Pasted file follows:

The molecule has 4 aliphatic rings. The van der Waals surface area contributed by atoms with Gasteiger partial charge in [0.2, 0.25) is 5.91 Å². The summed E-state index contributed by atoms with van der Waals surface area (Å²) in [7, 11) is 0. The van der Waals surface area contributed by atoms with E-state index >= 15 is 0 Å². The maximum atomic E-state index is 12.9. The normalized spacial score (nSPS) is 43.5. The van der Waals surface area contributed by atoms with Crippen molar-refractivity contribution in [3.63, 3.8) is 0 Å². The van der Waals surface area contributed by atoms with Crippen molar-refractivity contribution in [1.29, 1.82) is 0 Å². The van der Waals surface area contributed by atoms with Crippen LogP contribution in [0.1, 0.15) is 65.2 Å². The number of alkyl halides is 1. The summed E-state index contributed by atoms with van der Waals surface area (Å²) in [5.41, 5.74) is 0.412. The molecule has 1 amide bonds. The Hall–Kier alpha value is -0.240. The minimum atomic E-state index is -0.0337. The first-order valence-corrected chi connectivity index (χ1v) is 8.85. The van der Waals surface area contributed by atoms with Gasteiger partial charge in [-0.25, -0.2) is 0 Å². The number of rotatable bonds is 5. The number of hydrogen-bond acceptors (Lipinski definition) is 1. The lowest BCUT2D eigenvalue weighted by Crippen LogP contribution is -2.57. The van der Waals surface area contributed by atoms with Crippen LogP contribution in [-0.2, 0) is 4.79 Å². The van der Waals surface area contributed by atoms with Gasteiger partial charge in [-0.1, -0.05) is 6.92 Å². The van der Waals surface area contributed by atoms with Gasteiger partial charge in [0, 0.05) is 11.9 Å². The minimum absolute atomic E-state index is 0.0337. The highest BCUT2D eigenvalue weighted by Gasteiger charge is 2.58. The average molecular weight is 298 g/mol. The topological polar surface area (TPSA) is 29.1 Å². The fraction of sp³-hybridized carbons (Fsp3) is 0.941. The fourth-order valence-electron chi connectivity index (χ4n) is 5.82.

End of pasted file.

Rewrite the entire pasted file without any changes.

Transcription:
The molecule has 4 aliphatic rings. The van der Waals surface area contributed by atoms with Gasteiger partial charge in [0.2, 0.25) is 5.91 Å². The summed E-state index contributed by atoms with van der Waals surface area (Å²) in [7, 11) is 0. The van der Waals surface area contributed by atoms with E-state index >= 15 is 0 Å². The maximum atomic E-state index is 12.9. The normalized spacial score (nSPS) is 43.5. The van der Waals surface area contributed by atoms with Crippen molar-refractivity contribution in [3.63, 3.8) is 0 Å². The van der Waals surface area contributed by atoms with Crippen molar-refractivity contribution in [1.29, 1.82) is 0 Å². The van der Waals surface area contributed by atoms with Crippen LogP contribution in [0.1, 0.15) is 65.2 Å². The number of alkyl halides is 1. The summed E-state index contributed by atoms with van der Waals surface area (Å²) in [5.41, 5.74) is 0.412. The molecule has 1 amide bonds. The Hall–Kier alpha value is -0.240. The minimum atomic E-state index is -0.0337. The first-order valence-corrected chi connectivity index (χ1v) is 8.85. The van der Waals surface area contributed by atoms with Gasteiger partial charge in [-0.25, -0.2) is 0 Å². The number of rotatable bonds is 5. The number of hydrogen-bond acceptors (Lipinski definition) is 1. The lowest BCUT2D eigenvalue weighted by Crippen LogP contribution is -2.57. The van der Waals surface area contributed by atoms with Crippen LogP contribution in [-0.2, 0) is 4.79 Å². The van der Waals surface area contributed by atoms with Gasteiger partial charge in [-0.1, -0.05) is 6.92 Å². The van der Waals surface area contributed by atoms with Gasteiger partial charge in [0, 0.05) is 11.9 Å². The minimum absolute atomic E-state index is 0.0337. The highest BCUT2D eigenvalue weighted by Gasteiger charge is 2.58. The average molecular weight is 298 g/mol. The topological polar surface area (TPSA) is 29.1 Å². The fraction of sp³-hybridized carbons (Fsp3) is 0.941. The fourth-order valence-electron chi connectivity index (χ4n) is 5.82.